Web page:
Just what is "religious freedom," legally speaking? Or: Should a Muslim cabdriver be allowed to refuse a passenger who carries alcohol?

Bryan Cones| comments | Print this pagePrint | Email this pageShare
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The longer the HHS mandate debate goes on--and the more heated it becomes--the further and further from a rational conversation we get. One casualty is the meaning of the law itself: What, constitutionally, is "religious freedom"? And when, if ever, can the government restrict it for some other purpose?

We don't have a "religious freedom" clause in the constitution; we have a "free exercise" clause. That clause, like the entire Constitution, has been subject to interpretation by the courts, and the controlling case, Employment Division of Oregon v. Smth, decided in 1990 on a 5-4 decision of the Rehnquist court with an opinion written Antonin Scalia, says that the court will only consider the facial neutrality and general applicability of a law in considering whether a law violates the free exercise clause, rather than the disproportionate impact of a law. In the case, two Native American men wanted to ingest peyote (a controlled substance) as part of their religious practice, but the law forbid it. Before Smith, they could have sought a judicial exemption; after Smith, they would have to seek a change in the law. The generally applicable and facially neutral law ("No one may ingest peyote") stood, despite the impact on the free exercise of these men. (A good article on this here.)

Because of Smith, the HHS mandate is arguably and most likely constitutional: The government only has to show a compelling interest (equal access to approved forms of health care for women) and least restrictive means (they would argue this mandate is the least restrictive since most women get their health care through employer-based insurance). In fact the rule would probably be constitutional even without the current exemption for churches and houses of worship. The rule applies to everyone, and it is "facially neutral" (doesn't explicitly discriminate), though it has a disproportionate impact on Catholic institutions, which Smith rules out for consideration.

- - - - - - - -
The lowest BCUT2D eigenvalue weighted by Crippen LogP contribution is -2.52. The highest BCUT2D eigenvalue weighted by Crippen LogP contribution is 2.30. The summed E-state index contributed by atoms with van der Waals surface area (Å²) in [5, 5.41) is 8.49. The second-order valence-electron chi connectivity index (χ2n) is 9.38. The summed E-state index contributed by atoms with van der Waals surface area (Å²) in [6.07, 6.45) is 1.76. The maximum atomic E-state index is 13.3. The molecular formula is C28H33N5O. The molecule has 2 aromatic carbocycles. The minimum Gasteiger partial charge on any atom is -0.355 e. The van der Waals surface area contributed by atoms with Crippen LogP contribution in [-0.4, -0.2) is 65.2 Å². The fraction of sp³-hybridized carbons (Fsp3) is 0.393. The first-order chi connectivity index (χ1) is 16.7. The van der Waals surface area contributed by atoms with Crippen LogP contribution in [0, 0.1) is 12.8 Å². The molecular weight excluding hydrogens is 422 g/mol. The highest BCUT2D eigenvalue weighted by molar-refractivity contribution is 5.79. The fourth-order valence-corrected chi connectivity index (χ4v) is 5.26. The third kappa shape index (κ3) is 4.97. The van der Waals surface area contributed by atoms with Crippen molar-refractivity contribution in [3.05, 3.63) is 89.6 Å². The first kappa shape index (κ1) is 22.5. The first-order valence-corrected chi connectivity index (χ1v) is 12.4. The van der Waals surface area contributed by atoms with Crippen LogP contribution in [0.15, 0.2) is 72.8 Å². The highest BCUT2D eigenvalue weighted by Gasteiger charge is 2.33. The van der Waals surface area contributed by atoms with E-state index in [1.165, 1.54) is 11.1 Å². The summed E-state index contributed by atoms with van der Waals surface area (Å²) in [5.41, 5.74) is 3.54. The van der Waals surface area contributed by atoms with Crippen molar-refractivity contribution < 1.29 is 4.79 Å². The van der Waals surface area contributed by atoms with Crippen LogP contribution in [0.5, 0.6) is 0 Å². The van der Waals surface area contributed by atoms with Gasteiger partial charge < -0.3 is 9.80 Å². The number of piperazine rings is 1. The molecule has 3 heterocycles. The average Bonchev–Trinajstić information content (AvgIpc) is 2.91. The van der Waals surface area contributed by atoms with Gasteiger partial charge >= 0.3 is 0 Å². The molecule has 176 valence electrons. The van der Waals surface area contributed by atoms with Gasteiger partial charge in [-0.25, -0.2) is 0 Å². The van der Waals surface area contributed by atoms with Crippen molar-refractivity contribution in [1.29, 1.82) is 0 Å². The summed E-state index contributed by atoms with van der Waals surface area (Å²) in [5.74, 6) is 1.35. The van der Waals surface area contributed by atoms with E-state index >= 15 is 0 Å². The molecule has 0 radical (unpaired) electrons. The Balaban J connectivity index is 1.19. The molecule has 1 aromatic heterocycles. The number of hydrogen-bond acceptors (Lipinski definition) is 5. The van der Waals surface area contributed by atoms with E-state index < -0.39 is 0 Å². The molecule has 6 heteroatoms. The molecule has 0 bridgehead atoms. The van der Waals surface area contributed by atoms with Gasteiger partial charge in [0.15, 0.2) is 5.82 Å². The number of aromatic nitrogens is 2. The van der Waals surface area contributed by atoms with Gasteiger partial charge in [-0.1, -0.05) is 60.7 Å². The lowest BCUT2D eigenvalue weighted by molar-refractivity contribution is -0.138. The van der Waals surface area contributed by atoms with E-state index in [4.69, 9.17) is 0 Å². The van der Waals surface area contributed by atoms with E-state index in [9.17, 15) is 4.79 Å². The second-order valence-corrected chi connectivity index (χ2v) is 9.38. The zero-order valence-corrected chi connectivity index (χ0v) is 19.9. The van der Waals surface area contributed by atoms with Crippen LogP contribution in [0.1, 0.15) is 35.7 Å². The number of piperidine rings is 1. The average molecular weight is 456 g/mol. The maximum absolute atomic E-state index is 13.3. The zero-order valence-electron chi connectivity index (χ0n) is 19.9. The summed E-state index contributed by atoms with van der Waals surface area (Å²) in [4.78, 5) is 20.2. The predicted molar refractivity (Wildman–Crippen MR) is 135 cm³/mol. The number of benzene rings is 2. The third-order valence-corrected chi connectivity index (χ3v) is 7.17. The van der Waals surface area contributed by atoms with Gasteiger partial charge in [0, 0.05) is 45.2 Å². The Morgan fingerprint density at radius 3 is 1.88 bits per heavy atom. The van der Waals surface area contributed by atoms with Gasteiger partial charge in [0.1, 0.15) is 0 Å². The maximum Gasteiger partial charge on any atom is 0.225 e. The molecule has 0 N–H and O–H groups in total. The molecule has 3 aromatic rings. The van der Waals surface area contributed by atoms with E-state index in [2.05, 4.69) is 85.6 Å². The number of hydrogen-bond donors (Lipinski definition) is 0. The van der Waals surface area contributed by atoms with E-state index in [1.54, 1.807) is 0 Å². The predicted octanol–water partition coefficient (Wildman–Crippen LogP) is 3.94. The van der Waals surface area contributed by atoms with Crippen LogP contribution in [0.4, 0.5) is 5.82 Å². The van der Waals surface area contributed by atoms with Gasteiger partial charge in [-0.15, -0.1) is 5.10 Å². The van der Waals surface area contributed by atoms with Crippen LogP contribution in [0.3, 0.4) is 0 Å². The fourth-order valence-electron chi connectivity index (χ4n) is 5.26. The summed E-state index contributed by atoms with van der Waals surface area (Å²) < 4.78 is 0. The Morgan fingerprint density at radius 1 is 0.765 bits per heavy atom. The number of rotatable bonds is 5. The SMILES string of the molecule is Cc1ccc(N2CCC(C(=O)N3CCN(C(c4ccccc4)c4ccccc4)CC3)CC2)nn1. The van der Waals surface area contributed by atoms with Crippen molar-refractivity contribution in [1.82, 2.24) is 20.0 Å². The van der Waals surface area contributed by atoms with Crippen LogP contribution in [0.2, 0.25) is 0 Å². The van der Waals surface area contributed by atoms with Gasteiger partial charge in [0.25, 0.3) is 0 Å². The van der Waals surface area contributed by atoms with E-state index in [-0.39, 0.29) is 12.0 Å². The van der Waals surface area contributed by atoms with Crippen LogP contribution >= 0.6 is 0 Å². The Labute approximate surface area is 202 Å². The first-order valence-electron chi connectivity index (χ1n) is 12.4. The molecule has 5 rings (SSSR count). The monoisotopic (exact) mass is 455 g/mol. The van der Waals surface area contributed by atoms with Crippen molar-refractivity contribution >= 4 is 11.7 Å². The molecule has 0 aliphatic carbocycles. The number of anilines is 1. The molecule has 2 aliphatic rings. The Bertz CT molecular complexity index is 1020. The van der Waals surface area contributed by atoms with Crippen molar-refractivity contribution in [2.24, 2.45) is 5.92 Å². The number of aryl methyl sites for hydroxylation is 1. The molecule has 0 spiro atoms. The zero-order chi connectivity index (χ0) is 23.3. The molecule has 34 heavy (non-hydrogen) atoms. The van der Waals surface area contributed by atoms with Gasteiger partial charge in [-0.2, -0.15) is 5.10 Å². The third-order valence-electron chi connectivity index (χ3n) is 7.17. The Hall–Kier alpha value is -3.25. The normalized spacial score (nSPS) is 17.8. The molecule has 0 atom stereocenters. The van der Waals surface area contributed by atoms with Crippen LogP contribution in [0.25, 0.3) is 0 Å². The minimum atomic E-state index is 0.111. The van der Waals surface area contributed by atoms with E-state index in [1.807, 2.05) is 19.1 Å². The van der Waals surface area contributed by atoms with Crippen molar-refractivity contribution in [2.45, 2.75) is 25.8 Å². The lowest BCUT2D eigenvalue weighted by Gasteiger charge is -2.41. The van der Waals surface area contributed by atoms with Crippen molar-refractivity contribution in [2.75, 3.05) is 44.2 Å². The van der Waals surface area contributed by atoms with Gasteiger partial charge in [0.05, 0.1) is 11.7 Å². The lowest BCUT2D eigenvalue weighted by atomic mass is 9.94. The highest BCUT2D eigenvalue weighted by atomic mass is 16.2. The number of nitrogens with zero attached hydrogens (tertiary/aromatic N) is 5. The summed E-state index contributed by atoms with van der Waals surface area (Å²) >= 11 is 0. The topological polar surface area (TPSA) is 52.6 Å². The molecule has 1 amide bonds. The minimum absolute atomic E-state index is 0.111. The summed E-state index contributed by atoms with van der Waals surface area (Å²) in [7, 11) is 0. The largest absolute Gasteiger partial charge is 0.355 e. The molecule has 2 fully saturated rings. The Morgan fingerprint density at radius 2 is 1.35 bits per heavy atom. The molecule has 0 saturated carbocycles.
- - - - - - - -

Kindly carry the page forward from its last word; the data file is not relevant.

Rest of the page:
Here's the rub: Everyone knows this is the case, both the bishops who are opposing the mandate and the administration who supports it. The bishops have two options now: Either sue the government under a law passed after Smith (UPDATE: I was talking about the 1993 Religious Freedom Restoration Act, see comments below), and so argue that the government does not have a compelling interest in ensuring equal access to health care for women (who wants to make that argument?), or seek legislative redress--lobby Congress to pass a law exempting the church from the mandate. They may be pursuing the latter option--encouraging Catholics to call their representatives--but it seems unlikely that even the House of muster enough votes to, in effect, deprive many women coverage of contraceptives. And it's unlikely that the current Supreme Court would reverse Smith anyway, since many justices who supported it are still on the court.

In a way, Catholics are now in a similar position to those peyote ingesters: Catholic refusal of birth control is a minority religious belief in a majority-rule society; we want protection to practice (or not offer) a service that most people think should be available to women. But the law is not on our side, any more than it was on the side of Muslim cab drivers in Minneapolis who did not want to accept passengers carrying alcohol for religious reasons. If the bishops want an exemption from the HHS mandate, are they also willing to support other religious groups with minority religious beliefs--like ingesting peyote or refusing to transport people carrying alcohol? These aren't precise analogies, but they are worth consideration.